Although Patrick himself was not Irish, having originally been captured from Wales and brought to Ireland as a slave, he is celebrated every year as the Patron Saint of Ireland.
How it all beganThe Irish being the great drinkers that we are, use our Saint’s Day to show the world just how much alcohol our livers can cope with in one night.
But there’s more to St Patrick’s Day than just alcohol. In fact, it is a holiday that is celebrated all across the world and historically did not even begin in Ireland.
Wearing of the greenPerhaps the most famous tradition is known as the Wearing of the Green. This is basically that everyone has to wear green on St Patrick’s Day, despite the fact that St. Patrick's vestments were actually blue.
In fact it isn't just green that is supposed to be worn, but the colour Shamrock itself. So make sure you get your colour swatches out before you leave the house on St Paddys!
Irish FoodThe second tradition in Ireland is eating the delectable, old Irish favourite, corned beef and cabbage.
Who doesn't love beef that has been tightly squeezed into a metal container alongside nature's most hated vegetable? Sorry if you’re partial to a bit of cabbage but we personally can't stand the stuff!
Apparently this tradition, again, comes from Irish immigrants in America. Since they couldn’t get their hands on a bacon joint, they settled for corned beef, which was more readily available in the States.
Since then it has become a staple of St. Patrick’s Day and is more often than not used to line the stomach before a long night of drinking in honour of the man himself.
Dilemma of the Day: Whiskey or Beer?And that brings us to the ultimate St. Paddy’s Day tradition, drinking. St Patrick’s Day is one of the few times when it seems inappropriate not to drink alcohol.
While the world likes to mock the Irish for their supposed inherent love of a tipple or two (or three, or four, or five) they certainly like to join in on March 17th. It seems only right that on the most Irish of all days the country’s unofficial national drinks are consumed in massive amounts.
GuinnessGuinness is the pride of the Irish and has a long history in the country. It was first brewed in Arthur Guinness’ St. James’ Gate Brewery in the 1700s and became one of the most popular beer brands in the 1800s.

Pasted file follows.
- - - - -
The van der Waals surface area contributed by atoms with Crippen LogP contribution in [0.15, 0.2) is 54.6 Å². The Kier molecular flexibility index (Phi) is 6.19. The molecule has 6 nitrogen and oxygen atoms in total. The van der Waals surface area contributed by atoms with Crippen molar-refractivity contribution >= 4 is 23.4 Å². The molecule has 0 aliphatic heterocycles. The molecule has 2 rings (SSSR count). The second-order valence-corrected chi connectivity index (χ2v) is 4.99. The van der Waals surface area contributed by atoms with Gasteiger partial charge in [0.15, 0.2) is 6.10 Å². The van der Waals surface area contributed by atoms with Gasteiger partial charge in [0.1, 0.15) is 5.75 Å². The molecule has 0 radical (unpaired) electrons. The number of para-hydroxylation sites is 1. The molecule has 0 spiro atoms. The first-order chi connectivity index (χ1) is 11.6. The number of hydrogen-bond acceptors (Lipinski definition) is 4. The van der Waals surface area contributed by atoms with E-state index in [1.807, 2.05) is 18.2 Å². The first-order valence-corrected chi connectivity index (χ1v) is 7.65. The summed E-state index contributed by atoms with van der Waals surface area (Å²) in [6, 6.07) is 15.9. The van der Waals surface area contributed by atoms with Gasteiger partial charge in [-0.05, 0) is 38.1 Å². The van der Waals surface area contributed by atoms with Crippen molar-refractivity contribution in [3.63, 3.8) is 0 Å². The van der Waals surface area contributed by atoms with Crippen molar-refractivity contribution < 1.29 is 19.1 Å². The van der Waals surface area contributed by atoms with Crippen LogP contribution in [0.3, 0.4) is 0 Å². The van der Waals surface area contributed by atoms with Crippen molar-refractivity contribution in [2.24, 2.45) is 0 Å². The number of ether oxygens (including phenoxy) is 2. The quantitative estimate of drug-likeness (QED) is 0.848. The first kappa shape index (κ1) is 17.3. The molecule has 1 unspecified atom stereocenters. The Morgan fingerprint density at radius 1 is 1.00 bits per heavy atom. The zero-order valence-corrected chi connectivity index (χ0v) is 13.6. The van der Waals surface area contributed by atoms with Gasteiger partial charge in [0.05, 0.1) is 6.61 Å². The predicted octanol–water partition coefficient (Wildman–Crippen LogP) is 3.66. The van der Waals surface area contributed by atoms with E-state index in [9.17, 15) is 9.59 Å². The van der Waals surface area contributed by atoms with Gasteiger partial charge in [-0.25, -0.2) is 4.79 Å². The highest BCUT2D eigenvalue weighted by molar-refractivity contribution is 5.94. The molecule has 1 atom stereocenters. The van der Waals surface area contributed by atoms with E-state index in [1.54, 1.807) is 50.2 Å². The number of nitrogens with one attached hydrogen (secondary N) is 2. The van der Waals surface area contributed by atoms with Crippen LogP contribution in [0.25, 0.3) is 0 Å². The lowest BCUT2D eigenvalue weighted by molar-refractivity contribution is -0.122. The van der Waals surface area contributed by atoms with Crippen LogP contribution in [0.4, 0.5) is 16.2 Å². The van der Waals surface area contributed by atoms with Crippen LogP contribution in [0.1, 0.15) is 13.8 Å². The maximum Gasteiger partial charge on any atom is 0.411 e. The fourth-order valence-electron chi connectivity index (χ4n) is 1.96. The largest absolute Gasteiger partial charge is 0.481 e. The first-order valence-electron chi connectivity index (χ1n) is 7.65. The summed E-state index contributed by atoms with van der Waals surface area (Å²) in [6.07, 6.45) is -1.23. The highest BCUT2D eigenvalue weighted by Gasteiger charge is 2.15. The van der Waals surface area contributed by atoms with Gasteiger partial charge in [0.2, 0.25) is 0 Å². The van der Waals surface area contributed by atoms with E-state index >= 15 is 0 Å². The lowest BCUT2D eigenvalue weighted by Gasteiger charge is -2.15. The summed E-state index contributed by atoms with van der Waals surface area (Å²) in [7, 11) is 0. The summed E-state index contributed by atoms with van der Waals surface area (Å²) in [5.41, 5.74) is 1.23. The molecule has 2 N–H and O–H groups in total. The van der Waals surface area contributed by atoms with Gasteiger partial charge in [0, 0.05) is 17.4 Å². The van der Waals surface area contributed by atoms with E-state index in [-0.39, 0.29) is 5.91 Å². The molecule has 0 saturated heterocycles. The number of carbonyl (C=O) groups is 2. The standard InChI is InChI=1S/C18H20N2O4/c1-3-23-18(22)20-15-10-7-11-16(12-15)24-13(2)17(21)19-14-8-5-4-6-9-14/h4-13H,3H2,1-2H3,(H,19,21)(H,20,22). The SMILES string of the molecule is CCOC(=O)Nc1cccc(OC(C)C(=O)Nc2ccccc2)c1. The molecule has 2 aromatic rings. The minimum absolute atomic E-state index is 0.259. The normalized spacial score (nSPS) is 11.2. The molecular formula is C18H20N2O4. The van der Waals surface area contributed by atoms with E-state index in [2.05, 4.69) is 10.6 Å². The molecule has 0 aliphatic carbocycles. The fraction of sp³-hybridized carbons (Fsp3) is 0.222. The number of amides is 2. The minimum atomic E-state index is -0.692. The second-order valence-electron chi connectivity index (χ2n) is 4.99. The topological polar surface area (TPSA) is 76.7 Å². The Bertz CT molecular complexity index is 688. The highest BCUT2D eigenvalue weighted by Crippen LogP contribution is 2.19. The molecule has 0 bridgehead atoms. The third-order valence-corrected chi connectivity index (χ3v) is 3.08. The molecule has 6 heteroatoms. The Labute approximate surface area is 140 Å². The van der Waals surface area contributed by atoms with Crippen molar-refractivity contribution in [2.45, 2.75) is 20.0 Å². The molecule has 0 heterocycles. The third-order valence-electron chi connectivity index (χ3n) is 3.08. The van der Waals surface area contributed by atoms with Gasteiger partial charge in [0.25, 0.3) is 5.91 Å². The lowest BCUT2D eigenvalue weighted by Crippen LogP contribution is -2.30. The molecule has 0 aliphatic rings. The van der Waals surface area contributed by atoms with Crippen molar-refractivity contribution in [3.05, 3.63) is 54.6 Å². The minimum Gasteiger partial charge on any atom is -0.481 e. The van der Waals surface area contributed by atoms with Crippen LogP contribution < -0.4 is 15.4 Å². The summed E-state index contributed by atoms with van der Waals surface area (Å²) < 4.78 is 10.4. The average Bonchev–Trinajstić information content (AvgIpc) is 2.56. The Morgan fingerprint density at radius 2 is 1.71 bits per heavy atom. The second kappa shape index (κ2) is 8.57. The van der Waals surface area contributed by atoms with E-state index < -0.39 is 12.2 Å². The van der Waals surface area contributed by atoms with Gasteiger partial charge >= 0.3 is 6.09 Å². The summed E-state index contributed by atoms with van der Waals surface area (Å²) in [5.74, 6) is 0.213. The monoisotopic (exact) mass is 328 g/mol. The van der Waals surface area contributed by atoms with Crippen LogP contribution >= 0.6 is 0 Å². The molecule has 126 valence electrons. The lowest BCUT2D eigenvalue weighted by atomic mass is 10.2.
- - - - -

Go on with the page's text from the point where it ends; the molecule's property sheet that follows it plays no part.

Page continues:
Today that legacy lives on and Guinness is now one of the biggest selling drinks on St Patrick’s Day. So popular is it on this day in particular that it sells nearly twice as much as it does on any other day of the year.
This comes to about 13 million glasses in total, or around 7.5 million pints, which is truly impressive.
Jameson Whiskey has been distilled in Ireland since 1780, when it was created in the Bow Street Distillery in Dublin. It was taken over by its namesake John Jameson in 1820, whose wife’s uncle had owned the distillery previously.
Jameson was Scottish himself and came from a family with a long history in the distillation business. When the distillery first began producing its drams, Dublin was the international hub of Whiskey production. Today it isn’t quite so lucrative and Jameson production has moved to Cork.
Every year Jameson collaborates with a different artist to produce a limited edition bottle to celebrate St Paddy’s.
The Irish have been distilling Whiskey for about as long as the Scots, with Bushmills Distillery in the North claiming to be the oldest licensed distillery in the world. Pretty impressive, but not wholly unsurprising from the Irish really!
Planning a trip to Ireland?
There will also be a giveaway (2 Flaviar memberships), the event is free and everyone can interact via the chat.
All you need is yourself (and the people you're quarantining with) and a drink - our recommendations can be found here.
Wherever you go and whatever you do, may the luck of the Irish be there with you! Sláinte!